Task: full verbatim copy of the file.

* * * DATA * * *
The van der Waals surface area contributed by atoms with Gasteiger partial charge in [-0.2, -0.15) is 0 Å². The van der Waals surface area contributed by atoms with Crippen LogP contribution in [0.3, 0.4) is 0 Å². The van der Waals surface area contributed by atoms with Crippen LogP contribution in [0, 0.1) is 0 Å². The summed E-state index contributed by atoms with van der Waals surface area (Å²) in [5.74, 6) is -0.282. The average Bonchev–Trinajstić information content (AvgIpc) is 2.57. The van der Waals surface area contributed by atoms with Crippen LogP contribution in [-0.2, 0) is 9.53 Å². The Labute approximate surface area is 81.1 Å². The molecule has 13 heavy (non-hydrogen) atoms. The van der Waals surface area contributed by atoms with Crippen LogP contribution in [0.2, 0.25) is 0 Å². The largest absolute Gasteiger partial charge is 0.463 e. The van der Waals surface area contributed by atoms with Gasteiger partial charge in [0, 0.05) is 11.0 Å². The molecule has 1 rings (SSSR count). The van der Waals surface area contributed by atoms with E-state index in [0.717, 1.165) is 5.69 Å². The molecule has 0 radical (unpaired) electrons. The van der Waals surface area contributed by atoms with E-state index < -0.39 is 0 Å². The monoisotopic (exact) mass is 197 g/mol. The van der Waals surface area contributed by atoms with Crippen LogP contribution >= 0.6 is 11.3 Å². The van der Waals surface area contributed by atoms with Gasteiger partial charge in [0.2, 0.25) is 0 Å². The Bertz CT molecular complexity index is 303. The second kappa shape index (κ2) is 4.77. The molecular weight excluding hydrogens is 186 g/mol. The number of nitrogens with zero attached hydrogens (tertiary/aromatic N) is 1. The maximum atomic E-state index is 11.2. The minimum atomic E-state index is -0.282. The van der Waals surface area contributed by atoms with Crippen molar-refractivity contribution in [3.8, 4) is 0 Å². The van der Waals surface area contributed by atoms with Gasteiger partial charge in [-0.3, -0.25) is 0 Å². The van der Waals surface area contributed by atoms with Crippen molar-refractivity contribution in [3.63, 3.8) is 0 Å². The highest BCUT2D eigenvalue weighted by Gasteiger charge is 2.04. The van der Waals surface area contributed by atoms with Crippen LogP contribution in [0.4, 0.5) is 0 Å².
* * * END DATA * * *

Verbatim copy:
The van der Waals surface area contributed by atoms with Gasteiger partial charge in [-0.2, -0.15) is 0 Å². The van der Waals surface area contributed by atoms with Crippen LogP contribution in [0.3, 0.4) is 0 Å². The van der Waals surface area contributed by atoms with Crippen LogP contribution in [0, 0.1) is 0 Å². The summed E-state index contributed by atoms with van der Waals surface area (Å²) in [5.74, 6) is -0.282. The average Bonchev–Trinajstić information content (AvgIpc) is 2.57. The van der Waals surface area contributed by atoms with Crippen LogP contribution in [-0.2, 0) is 9.53 Å². The Labute approximate surface area is 81.1 Å². The molecule has 13 heavy (non-hydrogen) atoms. The van der Waals surface area contributed by atoms with Crippen LogP contribution in [0.2, 0.25) is 0 Å². The largest absolute Gasteiger partial charge is 0.463 e. The van der Waals surface area contributed by atoms with Gasteiger partial charge in [0, 0.05) is 11.0 Å². The molecule has 1 rings (SSSR count). The van der Waals surface area contributed by atoms with E-state index in [0.717, 1.165) is 5.69 Å². The molecule has 0 radical (unpaired) electrons. The van der Waals surface area contributed by atoms with E-state index < -0.39 is 0 Å². The monoisotopic (exact) mass is 197 g/mol. The van der Waals surface area contributed by atoms with Crippen LogP contribution >= 0.6 is 11.3 Å². The van der Waals surface area contributed by atoms with Gasteiger partial charge in [0.2, 0.25) is 0 Å². The Bertz CT molecular complexity index is 303. The second kappa shape index (κ2) is 4.77. The molecular weight excluding hydrogens is 186 g/mol. The number of nitrogens with zero attached hydrogens (tertiary/aromatic N) is 1. The maximum atomic E-state index is 11.2. The minimum atomic E-state index is -0.282. The van der Waals surface area contributed by atoms with Crippen molar-refractivity contribution in [3.8, 4) is 0 Å². The van der Waals surface area contributed by atoms with Gasteiger partial charge in [-0.3, -0.25) is 0 Å². The van der Waals surface area contributed by atoms with Crippen molar-refractivity contribution in [3.63, 3.8) is 0 Å². The highest BCUT2D eigenvalue weighted by Gasteiger charge is 2.04. The van der Waals surface area contributed by atoms with Crippen LogP contribution in [0.4, 0.5) is 0 Å².